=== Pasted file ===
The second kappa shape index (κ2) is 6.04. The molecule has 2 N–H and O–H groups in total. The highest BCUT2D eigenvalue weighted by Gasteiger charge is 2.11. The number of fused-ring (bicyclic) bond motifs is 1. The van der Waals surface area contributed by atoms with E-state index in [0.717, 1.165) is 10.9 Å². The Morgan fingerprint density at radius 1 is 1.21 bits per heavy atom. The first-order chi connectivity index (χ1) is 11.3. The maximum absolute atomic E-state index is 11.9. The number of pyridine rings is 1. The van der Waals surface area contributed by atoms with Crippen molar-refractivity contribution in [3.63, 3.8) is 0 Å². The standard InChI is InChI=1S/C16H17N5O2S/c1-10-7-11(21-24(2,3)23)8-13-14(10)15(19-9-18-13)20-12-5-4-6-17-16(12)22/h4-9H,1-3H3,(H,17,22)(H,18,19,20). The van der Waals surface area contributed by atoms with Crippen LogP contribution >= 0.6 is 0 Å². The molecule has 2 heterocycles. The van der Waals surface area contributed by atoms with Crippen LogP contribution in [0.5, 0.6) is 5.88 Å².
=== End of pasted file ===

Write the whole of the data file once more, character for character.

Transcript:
The second kappa shape index (κ2) is 6.04. The molecule has 2 N–H and O–H groups in total. The highest BCUT2D eigenvalue weighted by Gasteiger charge is 2.11. The number of fused-ring (bicyclic) bond motifs is 1. The van der Waals surface area contributed by atoms with E-state index in [0.717, 1.165) is 10.9 Å². The Morgan fingerprint density at radius 1 is 1.21 bits per heavy atom. The first-order chi connectivity index (χ1) is 11.3. The maximum absolute atomic E-state index is 11.9. The number of pyridine rings is 1. The van der Waals surface area contributed by atoms with Crippen molar-refractivity contribution in [3.63, 3.8) is 0 Å². The standard InChI is InChI=1S/C16H17N5O2S/c1-10-7-11(21-24(2,3)23)8-13-14(10)15(19-9-18-13)20-12-5-4-6-17-16(12)22/h4-9H,1-3H3,(H,17,22)(H,18,19,20). The van der Waals surface area contributed by atoms with Crippen LogP contribution >= 0.6 is 0 Å². The molecule has 2 heterocycles. The van der Waals surface area contributed by atoms with Crippen LogP contribution in [0.5, 0.6) is 5.88 Å².